Phylogenetic miniaturization at the genesis of major and minor clades in the LRT strikes again! This time, to the extreme!

References
Daza JD, Bauer AM, Stanley EL, Bolet A, Dickson B and Losos JB 2018. A enigmatic miniaturized and attenuate whole lizard from the Mid-Cretaceous amber of Myanmar. Breviora 563: 18pp.

https://www.pbs.org/wgbh/nova/article/paperclip-lizard/

More DNA results for worm-snake interrelationships

Aurélien et al. 2018 bring us
molecular evidence for the paraphyly of Scolecophidia (burrowing miniaturized worm-snakes, Fig. 2), which they claim “represent the earliest branching clades within the snake tree.” Like others making the same claim before, this is a preposterous statement given the highly derived skulls of various burrowing snakes and the major lack of fossil stem snakes in their cladogram. The Aurélien et al. cladogram includes Varanus, Lacertidae and Anolis sp. as progressively more distant outgroup taxa, omitting (as in all DNA studies) even more fossil taxa.

We looked at
the previous DaSilva et al. 2018 study that took on the origin of snakes using DNA  and a few fossils earlier here (and see figure 1.)

The LRT ancestors of snakes
were recovered here (subset Fig. 1) five years ago.

Figure 1. Subset of the LRT focusing on squamates and snakes. Note how many key taxa in the origin of snakes have been omitted by the DaSilva et al. study.

Figure 1. Subset of the LRT focusing on squamates and snakes. Note how many key taxa in the origin of snakes have been omitted by the previous DaSilva et al. study.

Distinct from DNA studies 
the large reptile tree (LRT, 1308 taxa; subset in Fig. 1) employs fossil taxa and skeletal traits. In doing so burrowing snakes are recovered as a derived monophyletic clade displaying a gradual accumulation of derived traits in derived taxa (Fig. 2). And that makes sense. We expect a gradual accumulation of derived traits in derived taxa, and that’s exactly what you get in the snake section of the LRT. We learned earlier to distrust DNA studies when dealing with distantly related tetrapods, and this is yet another case of the same problem.

Figure 2. Heloderma, Lanthanotus, Anilius, Cylindrophis, Uropeltis, and Leptotyphlops to scale. Boxed scales are enlarged.

Figure 2. Heloderma, Lanthanotus, Anilius, Cylindrophis, Uropeltis, and Leptotyphlops to scale. Boxed scales are enlarged. The first two are not related to the worm snakes.

Leptotyphlops jaws movie

Figure 3. Click to animate. Leptotyphlops jaws move medially, not up and down. For this reason alone, Leptotyphlops is the most derived snake, not the most primitive one. A long list of other traits support that nesting.

References
Aurélian M et al. (5 co-authors) 2018. Molecular evidence for the paraphyly of Scolecophidia and its evolutionary implications. Journal of Evolutionary Biology DOI: 10.1111/jeb.13373 online here.
DaSilva FO et al. (7 co-authors) 2018. The ecological origins of snakes as revealed by skull evolution. Nature.com/Nature Communications (2018)9:376  1–11. DOI: 10.1038/s41467-017-02788-3 pdf

What would snakes be, if Pan-ophidians were not known?

This is lesson 2 in taxon exclusion…
to see where select clades would nest in the absence of their proximal taxa.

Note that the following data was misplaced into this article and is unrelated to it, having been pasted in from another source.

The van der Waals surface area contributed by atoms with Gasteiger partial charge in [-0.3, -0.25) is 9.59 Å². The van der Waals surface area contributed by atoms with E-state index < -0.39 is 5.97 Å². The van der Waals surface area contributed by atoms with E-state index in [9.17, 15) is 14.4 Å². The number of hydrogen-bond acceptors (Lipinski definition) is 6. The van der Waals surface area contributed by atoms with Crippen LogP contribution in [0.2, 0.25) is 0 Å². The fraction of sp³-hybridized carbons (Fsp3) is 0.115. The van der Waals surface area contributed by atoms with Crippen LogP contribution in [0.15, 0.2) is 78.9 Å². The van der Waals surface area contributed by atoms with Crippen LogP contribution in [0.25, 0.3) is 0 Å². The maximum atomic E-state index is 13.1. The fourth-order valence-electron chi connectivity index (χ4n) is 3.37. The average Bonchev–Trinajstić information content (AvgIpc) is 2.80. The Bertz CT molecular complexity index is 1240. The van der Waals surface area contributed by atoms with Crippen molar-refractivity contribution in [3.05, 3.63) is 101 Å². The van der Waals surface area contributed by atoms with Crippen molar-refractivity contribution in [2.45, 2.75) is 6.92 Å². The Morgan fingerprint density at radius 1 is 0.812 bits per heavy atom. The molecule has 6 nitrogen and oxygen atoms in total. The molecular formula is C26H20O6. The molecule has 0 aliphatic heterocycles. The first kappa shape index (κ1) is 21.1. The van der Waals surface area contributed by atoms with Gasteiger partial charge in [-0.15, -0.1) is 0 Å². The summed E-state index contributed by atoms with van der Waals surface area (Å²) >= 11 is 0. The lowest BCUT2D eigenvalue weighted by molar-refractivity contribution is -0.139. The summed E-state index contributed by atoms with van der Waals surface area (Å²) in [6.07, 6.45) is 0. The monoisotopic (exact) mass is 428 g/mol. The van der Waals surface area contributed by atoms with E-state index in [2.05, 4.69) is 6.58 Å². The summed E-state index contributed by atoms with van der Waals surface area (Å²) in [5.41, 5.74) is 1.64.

Ophidians (Pan-serpentes) are all squamates closer to snakes (clade = Serpentes) than to other living groups of lizards. More narrowly, according to Wikipedia, “Ophidia was defined as the “most recent common ancestor of Pachyrhachis and Serpentes (modern snakes), and all its descendants” by Lee and Caldwell (1998: 1551).”

We’re going to introduce the term to Pan-Ophidia
for all clade members in the lineage of snakes (= closer to snakes than to other living groups of lizards). Clade members of the Ophidia are somewhat different in the large reptile tree (LRT, 1142 taxa, subset Fig. 1). Here the Ophidia currently begins with Norellius and includes Ardeosaurus, Eichstaettisaurus, Pontosaurus, Tetrapodophis, Dinilysia and their kin, with a sister clade among the ancestors to geckos.

Figure 2. Subset of the large reptile tree focusing on lepidosaurs and snakes are among the squamates.

Figure 1. Subset of the large reptile tree focusing on lepidosaurs and snakes are among the squamates.

Since we have access to the large reptile tree
(LRT, 1242 taxa) which lets us play around with deletions (taxon exclusion) let’s see where snakes (Dinilysia + Pachyrhachis + living snakes) would nest in the absence of ophidians (and Archosauromorpha). At the base of snakes is the basal burrowing snake, Loxocemus. Outgroups include the clade Heloderma + Lanthanotus and the clade Anniella + Gobiderma. This clade nests between Shinisaurus and the Ophisaurus clade + skinks. Moreover, the rest of the Squamata breaks into 14 clades without resolution, among them the geckos and varanids.

Deleting all geckos (sisters to the Pan-Ophidia in the LRT) returns complete resolution to the remainder of the tree, and snakes still nest with the clades listed above, not with varanids or mosasaurs.

Deleting Dinilysia + Pachyrhachis
not only loses resolution within snakes, all proximal outgroup taxa also lose resolution. Outgroups also include the skinks + amphibaenids

When the gekko clade is included again,
does not improve the situation. No wonder snakes have been so difficult to nest, in the absence of the proximal taxa listed in figure 1.

Taxon exclusion
has been the number one problem in traditional paleontology. That’s why the LRT includes such a wide gamut of taxa. The result is a minimizing of taxon exclusion and the problems that attend it.

More traditionally (and due to taxon exclusion)